There’s been a lot of buzz lately about so-called “session” beers: lighter style, tasty brews that are low in alcohol so you can have a few. The term refers mainly to crafts but really, that’s the definition of most mainstream beers.
“Obviously, domestics are session beers,” Lewellen says. “A softball team drinking Bud Lights will drink 30% more than if they’d been drinking a craft beer, especially in summer. The tab’s going to be higher vs. a couple of crafts, which will fill them up more.”
Besides their low alcohol content, macros are much easier on the wallet. Lewellen adds that he and his business partner/brother typically choose Select 55 or Michelob Ultra to enjoy with customers or friends so they can have a drink and still function for the duration of the evening.
Lovin’ Low Cal
It’s a calorie-conscious world out there. Low-calorie and super-low-calorie beers remain extremely popular. Although top sellers seem to vary by region, light beers dominate.
Tina Santoro-Smith, marketing director for Michael’s Harborside in Newburyport, Mass., says, “Bud Light is our number one domestic beer. We would attribute that simply to the fact that it is one of the top-selling beers in the country and has a huge media presence.”
“Miller Lite Draft is the number one seller in our account, bar none,” McDonald says. “Super low-cal beers, like MGD 64, are pretty popular with our clientele. We carried the MGD 64 Lemonade in bottles this summer for $3, making it the second-lowest-priced bottle we carried next to PBR Tall Boys.”
Who would have thought that old time beers would become the bar staple they are today? PBR has been on a roll for the last few years, partly due to price and partly due to trend, but Schlitz is going through its own revival. If anything, it’s on the upswing while PBR is slowing down somewhat. And there’s no denying the cachet of the can. Put it in a Tallboy or Pounder, and it practically sells itself. Another old-timer in a can, Narragansett Beer from Rhode Island, has been revived and does very well, particularly in New England. However, in Chicago, McDonald finds that “PBR and throwback Tall Boy cans, such as Schlitz and Hamms, are definitely taking a back seat to craft beers.”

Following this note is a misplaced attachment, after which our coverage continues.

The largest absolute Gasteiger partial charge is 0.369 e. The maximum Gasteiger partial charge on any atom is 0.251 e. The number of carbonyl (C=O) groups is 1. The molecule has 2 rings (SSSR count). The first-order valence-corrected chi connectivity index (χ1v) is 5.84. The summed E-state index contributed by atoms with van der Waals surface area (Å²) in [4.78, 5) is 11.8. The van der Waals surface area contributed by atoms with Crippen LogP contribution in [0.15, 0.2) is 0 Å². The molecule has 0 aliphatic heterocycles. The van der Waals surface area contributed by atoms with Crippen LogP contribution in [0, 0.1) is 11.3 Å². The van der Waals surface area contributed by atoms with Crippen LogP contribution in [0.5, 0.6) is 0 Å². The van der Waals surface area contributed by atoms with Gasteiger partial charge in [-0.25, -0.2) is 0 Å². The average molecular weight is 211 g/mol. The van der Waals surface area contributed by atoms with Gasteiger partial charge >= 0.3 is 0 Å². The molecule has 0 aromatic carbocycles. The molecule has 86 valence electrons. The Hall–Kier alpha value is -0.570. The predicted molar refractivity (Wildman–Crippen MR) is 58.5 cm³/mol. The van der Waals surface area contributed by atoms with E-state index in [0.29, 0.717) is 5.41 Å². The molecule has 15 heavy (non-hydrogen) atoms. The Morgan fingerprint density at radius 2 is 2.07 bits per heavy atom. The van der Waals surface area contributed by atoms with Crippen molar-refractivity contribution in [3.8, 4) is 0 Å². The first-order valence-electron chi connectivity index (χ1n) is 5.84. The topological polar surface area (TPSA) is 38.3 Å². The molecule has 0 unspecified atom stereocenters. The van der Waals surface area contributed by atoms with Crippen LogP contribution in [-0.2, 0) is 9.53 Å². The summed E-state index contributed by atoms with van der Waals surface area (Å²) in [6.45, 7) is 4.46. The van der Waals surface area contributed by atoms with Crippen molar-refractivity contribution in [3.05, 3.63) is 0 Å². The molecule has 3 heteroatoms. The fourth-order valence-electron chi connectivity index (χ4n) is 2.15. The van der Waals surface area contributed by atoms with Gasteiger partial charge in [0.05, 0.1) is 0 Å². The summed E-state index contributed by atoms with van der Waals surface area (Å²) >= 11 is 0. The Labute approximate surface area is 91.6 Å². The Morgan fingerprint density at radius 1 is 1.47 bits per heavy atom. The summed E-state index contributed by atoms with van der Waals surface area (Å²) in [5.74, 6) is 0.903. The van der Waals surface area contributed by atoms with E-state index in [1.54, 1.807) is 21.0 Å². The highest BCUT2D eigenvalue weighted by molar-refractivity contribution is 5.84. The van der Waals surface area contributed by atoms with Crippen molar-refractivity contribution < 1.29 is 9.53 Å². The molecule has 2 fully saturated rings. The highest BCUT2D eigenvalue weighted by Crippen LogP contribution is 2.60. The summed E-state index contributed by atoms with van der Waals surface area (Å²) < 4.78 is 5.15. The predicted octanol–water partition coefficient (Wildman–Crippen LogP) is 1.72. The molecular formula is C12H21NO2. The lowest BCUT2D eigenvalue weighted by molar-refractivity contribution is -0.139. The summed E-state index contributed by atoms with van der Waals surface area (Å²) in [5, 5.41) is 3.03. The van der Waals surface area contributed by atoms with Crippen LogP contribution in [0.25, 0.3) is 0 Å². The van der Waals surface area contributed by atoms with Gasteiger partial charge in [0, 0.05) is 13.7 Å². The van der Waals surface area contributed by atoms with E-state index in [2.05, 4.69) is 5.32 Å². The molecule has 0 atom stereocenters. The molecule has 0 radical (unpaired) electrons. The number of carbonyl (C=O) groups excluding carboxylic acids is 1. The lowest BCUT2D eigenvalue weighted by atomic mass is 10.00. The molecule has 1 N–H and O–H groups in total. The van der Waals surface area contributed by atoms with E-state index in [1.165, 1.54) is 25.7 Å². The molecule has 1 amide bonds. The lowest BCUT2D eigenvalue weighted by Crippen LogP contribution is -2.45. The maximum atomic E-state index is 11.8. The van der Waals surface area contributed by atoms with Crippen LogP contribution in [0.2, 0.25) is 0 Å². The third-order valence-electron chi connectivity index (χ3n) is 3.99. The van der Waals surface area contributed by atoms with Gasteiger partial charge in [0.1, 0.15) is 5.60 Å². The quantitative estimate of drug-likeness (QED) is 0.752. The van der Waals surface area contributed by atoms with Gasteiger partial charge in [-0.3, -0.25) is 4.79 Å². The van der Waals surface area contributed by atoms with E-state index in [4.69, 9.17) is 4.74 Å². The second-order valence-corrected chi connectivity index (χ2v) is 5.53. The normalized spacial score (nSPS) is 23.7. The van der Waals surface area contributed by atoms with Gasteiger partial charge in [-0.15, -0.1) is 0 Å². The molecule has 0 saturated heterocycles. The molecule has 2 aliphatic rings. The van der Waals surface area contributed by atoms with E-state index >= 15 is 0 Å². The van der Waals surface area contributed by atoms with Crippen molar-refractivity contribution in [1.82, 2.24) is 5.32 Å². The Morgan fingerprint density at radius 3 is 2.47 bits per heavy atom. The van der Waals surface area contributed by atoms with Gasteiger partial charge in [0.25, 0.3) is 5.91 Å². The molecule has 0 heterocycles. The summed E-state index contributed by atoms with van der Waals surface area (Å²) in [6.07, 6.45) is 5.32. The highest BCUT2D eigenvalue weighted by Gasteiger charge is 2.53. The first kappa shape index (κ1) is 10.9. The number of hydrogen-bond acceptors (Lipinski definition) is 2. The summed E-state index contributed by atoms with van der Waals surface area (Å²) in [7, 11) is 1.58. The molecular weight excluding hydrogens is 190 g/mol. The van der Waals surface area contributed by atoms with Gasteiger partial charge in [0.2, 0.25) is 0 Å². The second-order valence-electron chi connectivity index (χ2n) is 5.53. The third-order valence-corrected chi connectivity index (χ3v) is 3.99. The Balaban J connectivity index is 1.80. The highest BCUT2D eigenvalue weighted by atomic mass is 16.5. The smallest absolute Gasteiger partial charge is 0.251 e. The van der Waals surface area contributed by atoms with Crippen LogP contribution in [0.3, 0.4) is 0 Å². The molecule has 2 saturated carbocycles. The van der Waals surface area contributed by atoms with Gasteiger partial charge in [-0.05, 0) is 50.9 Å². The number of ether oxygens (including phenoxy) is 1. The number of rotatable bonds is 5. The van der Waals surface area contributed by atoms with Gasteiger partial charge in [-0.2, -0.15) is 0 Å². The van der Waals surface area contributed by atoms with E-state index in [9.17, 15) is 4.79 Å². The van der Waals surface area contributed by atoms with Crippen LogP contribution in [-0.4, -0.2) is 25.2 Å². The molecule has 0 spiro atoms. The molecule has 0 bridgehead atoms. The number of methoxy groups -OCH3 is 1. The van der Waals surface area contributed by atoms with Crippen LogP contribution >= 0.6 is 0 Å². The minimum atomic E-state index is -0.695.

Although the Yard House chain has a large selection of craft beers, macros perform in the top five or 10 consistently.
In many ways, what’s on the outside of the bottle is almost as important as what’s on the inside. Cold chill cans and aluminum bottles, such as the Coors Light Two-Stage Activation bottles and the Budweiser aluminum bottles, continue to perform well. Half of the appeal is the “cool factor,” and the other half is the actual chill factor.
“Customers still want their beers cold,” Lewellen remarks. “We have a chill chamber, and chill it down to 22˚F — customers love it. Ultra sells so well in summertime that we put it on tap.”
“A new and fun idea is Bud Light’s scratch-off label you can write on,” McDonald comments. “Customers who drink domestics really love anything with instant gratification, such as Miller Lite’s Pull-Tab bottles that debuted a few years ago.”
Santoro-Smith notes that there’s a buzz about the new Bud Light bottles at Michael’s Harborside, as well.
Several of the larger brewers are launching craft-style extensions, which are a great way to cater to a more mainstream consumer
interested in sampling craft beers but not ready to make the leap to beer-geek status. Leading the pack is Blue Moon, a brand that walks the line between mainstream and craft style. Many operators, including those from Michael’s Harborside and The Well, mention Blue Moon as a top seller.
At Yard House chain, “Blue Moon is our number one beer company-wide,” Snider says.
Given Yard House’s craft focus — the average Yard House boasts 130 taps, 65% of which are devoted to crafts — that’s saying something.
Meanwhile, McDonald comments, “We carry a few of the craft extensions from the big domestics. Blue Moon draft being our best ‘craft’ seller — it’s always in the top five — is another comfortable choice and a home run by the people from MillerCoors. In addition, we carry the Blue Moon seasonal draft. With names such as Honey Moon, Full Moon, etc., customers identify with the ‘Blue Moon’ name and are willing to try a different variation of a very popular beer.”
Soon, the domestic beer industry will right itself, and drinkers will come back to the fold. Strachan at Publick House sums it up best: “Maybe it’s more about consistent, easy drinkability. Not to mention price. People like their routines, and most people I know are on a budget of some sort. At some point, it’s all going to come back around the same way that PBR and Schlitz have.” NCB